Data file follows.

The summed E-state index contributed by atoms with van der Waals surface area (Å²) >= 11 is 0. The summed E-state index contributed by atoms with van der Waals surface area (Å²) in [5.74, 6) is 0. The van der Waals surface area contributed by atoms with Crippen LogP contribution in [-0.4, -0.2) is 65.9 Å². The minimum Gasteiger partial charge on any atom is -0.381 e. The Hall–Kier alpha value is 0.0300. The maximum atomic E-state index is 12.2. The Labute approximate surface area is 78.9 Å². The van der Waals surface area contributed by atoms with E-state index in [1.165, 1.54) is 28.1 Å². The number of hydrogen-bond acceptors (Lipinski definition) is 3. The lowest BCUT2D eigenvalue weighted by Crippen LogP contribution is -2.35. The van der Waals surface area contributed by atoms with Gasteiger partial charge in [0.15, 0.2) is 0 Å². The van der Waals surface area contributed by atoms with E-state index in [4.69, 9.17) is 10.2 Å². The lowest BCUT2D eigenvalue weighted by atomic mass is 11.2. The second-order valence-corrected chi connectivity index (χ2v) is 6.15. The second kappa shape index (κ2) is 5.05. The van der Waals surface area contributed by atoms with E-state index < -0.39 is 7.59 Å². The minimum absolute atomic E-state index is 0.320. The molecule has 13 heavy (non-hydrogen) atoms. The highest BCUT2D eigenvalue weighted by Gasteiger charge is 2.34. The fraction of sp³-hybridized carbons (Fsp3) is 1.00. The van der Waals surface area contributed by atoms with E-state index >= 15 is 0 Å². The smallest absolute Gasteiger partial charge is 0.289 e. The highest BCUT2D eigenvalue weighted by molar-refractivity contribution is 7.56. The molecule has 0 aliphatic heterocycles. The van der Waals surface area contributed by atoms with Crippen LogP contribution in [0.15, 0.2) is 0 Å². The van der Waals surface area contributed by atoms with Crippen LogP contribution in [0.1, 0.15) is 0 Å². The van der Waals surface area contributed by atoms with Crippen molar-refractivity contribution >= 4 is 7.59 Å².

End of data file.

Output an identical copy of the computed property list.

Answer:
The summed E-state index contributed by atoms with van der Waals surface area (Å²) >= 11 is 0. The summed E-state index contributed by atoms with van der Waals surface area (Å²) in [5.74, 6) is 0. The van der Waals surface area contributed by atoms with Crippen LogP contribution in [-0.4, -0.2) is 65.9 Å². The minimum Gasteiger partial charge on any atom is -0.381 e. The Hall–Kier alpha value is 0.0300. The maximum atomic E-state index is 12.2. The Labute approximate surface area is 78.9 Å². The van der Waals surface area contributed by atoms with E-state index in [1.165, 1.54) is 28.1 Å². The number of hydrogen-bond acceptors (Lipinski definition) is 3. The lowest BCUT2D eigenvalue weighted by Crippen LogP contribution is -2.35. The van der Waals surface area contributed by atoms with Gasteiger partial charge in [0.15, 0.2) is 0 Å². The van der Waals surface area contributed by atoms with E-state index in [4.69, 9.17) is 10.2 Å². The lowest BCUT2D eigenvalue weighted by atomic mass is 11.2. The second-order valence-corrected chi connectivity index (χ2v) is 6.15. The second kappa shape index (κ2) is 5.05. The van der Waals surface area contributed by atoms with E-state index < -0.39 is 7.59 Å². The minimum absolute atomic E-state index is 0.320. The molecule has 13 heavy (non-hydrogen) atoms. The highest BCUT2D eigenvalue weighted by Gasteiger charge is 2.34. The fraction of sp³-hybridized carbons (Fsp3) is 1.00. The van der Waals surface area contributed by atoms with E-state index >= 15 is 0 Å². The smallest absolute Gasteiger partial charge is 0.289 e. The highest BCUT2D eigenvalue weighted by molar-refractivity contribution is 7.56. The molecule has 0 aliphatic heterocycles. The van der Waals surface area contributed by atoms with Crippen LogP contribution in [0.15, 0.2) is 0 Å². The van der Waals surface area contributed by atoms with Crippen LogP contribution in [0.1, 0.15) is 0 Å². The van der Waals surface area contributed by atoms with Crippen molar-refractivity contribution >= 4 is 7.59 Å².